From the time they had entered Canaan, God had promised Abraham and Sarah that their descendants would be given the land they were now in (see Genesis 12:7). The problem was that both Abraham and Sarah were well on in years and weren’t getting any younger. When Abraham first received this promise he was 75 years old (Genesis 12:4), and Sarah was ten years younger.
As the years went on, it would seem that Abraham and Sarah had decided to begin helping God out, initially by designating one of their servants as their heir. “But Abram said, ‘O sovereign Lord, what will you give me since I continue to be childless, and my heir is Eliezer of Damascus?’ Abram added, ‘Since you have not given me a descendant, then look, one born in my house will be my heir!’” (Genesis 15:2-3 NET).
This was not the plan that God had for Abraham and his descendants. “The word of the Lord came to him: ‘This man will not be your heir, but instead a son who comes from your own body will be your heir.’ The Lord took him outside and said, ‘Gaze into the sky and count the stars – if you are able to count them!’ Then he said to him, ‘So will your descendants be’” (Genesis 15:4-5). God had said it would be one of Abraham’s descendants. This time he even emphasized that it would be “a son who comes from your own body.”
But time kept marching on. When we arrive in chapter 16, ten years had passed since the promise God made when they arrived in Canaan. Sarah thought she could help God out. She was obviously unable to have children, having been barren all these years. She decided to give her Egyptian servant to her husband to be a second wife. In this way, Sarah would indirectly have a child by this servant (this idea is found in the Code of Hammurabi which allowed for a childless priestess to give a slave to her husband to bear a child: if that slave tried to exploit the situation, she could be returned to slavery).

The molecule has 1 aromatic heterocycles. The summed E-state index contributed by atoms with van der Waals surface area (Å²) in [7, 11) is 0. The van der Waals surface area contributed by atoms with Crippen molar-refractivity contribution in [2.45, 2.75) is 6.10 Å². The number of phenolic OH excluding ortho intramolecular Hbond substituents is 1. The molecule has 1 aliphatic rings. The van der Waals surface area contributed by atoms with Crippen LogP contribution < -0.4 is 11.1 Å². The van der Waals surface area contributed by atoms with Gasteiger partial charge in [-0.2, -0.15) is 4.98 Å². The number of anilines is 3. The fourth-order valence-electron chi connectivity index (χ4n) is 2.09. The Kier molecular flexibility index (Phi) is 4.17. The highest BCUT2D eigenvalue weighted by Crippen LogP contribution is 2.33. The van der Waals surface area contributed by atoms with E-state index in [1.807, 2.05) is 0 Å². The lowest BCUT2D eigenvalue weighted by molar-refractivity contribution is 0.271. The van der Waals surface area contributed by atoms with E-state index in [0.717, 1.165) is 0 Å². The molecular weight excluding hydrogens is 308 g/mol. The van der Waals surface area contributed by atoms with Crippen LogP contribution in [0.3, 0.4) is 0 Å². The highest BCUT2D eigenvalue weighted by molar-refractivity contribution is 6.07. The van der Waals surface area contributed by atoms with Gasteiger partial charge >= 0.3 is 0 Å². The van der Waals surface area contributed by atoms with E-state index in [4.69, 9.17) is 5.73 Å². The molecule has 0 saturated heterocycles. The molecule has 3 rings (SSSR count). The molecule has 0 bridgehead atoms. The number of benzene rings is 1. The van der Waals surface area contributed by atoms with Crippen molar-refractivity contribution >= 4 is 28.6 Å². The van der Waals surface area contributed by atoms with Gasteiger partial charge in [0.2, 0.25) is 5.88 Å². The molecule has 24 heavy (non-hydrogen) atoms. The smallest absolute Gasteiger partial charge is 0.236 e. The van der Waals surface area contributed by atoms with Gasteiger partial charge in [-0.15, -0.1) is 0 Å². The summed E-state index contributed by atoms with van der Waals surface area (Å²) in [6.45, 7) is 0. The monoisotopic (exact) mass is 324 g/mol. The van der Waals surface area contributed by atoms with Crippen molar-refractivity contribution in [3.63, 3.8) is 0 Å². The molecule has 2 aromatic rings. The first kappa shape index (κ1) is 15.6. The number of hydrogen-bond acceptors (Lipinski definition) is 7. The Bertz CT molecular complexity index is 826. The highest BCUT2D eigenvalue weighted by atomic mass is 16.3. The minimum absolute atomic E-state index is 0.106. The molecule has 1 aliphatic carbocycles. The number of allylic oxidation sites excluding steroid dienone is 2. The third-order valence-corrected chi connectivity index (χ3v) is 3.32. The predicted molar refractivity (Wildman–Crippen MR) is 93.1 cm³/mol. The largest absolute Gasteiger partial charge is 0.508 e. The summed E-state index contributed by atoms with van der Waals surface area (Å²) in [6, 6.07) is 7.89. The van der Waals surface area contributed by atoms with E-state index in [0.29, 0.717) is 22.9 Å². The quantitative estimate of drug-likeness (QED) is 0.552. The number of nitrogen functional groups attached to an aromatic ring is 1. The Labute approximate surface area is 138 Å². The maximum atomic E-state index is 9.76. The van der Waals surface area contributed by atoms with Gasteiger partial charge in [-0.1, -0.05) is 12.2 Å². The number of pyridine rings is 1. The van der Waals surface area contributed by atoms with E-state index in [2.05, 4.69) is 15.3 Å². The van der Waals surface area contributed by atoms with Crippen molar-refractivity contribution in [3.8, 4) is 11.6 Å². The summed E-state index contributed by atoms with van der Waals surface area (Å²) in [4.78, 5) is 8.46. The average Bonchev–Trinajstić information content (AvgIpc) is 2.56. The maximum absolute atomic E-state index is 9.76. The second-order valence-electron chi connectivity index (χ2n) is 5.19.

Although Hagar, the slave wife, was supposed to get pregnant, the problem was that it happened very quickly. This led to problems of Hagar despising Sarah (Genesis 16:4) and Sarah mistreating Hagar, so she ran away (Genesis 16:6). God intervened and sent Hagar back. Although Hagar would have a son, Ishmael, this was not the fulfilment of what God had promised. This son of promise would be the child of both Abraham and Sarah (Genesis 18:10).
Sometimes we, too, act like we know better than God. Perhaps we try to soften how one becomes a Christian by rationalizing that baptism can’t be all that important. Or that we really don’t have to turn our back on all our sin. Or perhaps it is some other area of our living as Christians.
One thing we should learn about God from the Old Testament is that he knows exactly what he is doing. Just as God didn’t need help in giving Abraham and Sarah their own child, he doesn’t need our help in changing what he has revealed in the Bible. God’s word stands on its own, whether we like it or not and whether we obey it or not.
Readings for next week:
27 July – Genesis 21
28 July – Genesis 22
29 July – Genesis 23
30 July – Genesis 24:1-28
31 July – Genesis 24:29-67